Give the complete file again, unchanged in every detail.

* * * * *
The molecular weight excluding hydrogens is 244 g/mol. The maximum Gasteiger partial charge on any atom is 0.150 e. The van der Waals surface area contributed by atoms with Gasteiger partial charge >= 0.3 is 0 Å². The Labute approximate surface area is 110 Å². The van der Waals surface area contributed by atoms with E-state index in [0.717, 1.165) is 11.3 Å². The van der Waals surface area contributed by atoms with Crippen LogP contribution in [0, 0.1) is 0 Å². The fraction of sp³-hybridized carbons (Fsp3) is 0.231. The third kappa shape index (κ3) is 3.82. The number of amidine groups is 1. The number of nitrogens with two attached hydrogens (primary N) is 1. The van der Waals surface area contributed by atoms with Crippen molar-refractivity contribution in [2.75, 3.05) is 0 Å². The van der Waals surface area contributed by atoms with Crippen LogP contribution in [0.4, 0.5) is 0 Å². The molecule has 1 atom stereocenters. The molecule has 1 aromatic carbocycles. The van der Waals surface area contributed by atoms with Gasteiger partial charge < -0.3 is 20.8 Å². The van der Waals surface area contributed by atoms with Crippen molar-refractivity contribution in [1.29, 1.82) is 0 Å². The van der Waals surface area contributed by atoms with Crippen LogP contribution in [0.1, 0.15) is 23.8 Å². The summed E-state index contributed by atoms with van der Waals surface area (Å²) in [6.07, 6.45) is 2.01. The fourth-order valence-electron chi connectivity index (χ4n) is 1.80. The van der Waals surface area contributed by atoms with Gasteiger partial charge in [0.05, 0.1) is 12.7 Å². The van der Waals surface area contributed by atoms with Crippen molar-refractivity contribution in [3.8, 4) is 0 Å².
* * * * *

The molecular weight excluding hydrogens is 244 g/mol. The maximum Gasteiger partial charge on any atom is 0.150 e. The van der Waals surface area contributed by atoms with Gasteiger partial charge >= 0.3 is 0 Å². The Labute approximate surface area is 110 Å². The van der Waals surface area contributed by atoms with E-state index in [0.717, 1.165) is 11.3 Å². The van der Waals surface area contributed by atoms with Crippen LogP contribution in [0, 0.1) is 0 Å². The fraction of sp³-hybridized carbons (Fsp3) is 0.231. The third kappa shape index (κ3) is 3.82. The number of amidine groups is 1. The number of nitrogens with two attached hydrogens (primary N) is 1. The van der Waals surface area contributed by atoms with Crippen molar-refractivity contribution in [2.75, 3.05) is 0 Å². The van der Waals surface area contributed by atoms with Crippen LogP contribution in [0.4, 0.5) is 0 Å². The molecule has 1 atom stereocenters. The molecule has 1 aromatic carbocycles. The van der Waals surface area contributed by atoms with Gasteiger partial charge < -0.3 is 20.8 Å². The van der Waals surface area contributed by atoms with Crippen molar-refractivity contribution in [1.29, 1.82) is 0 Å². The van der Waals surface area contributed by atoms with Crippen LogP contribution in [0.1, 0.15) is 23.8 Å². The summed E-state index contributed by atoms with van der Waals surface area (Å²) in [6.07, 6.45) is 2.01. The fourth-order valence-electron chi connectivity index (χ4n) is 1.80. The van der Waals surface area contributed by atoms with Gasteiger partial charge in [0.05, 0.1) is 12.7 Å². The van der Waals surface area contributed by atoms with Crippen molar-refractivity contribution in [3.8, 4) is 0 Å².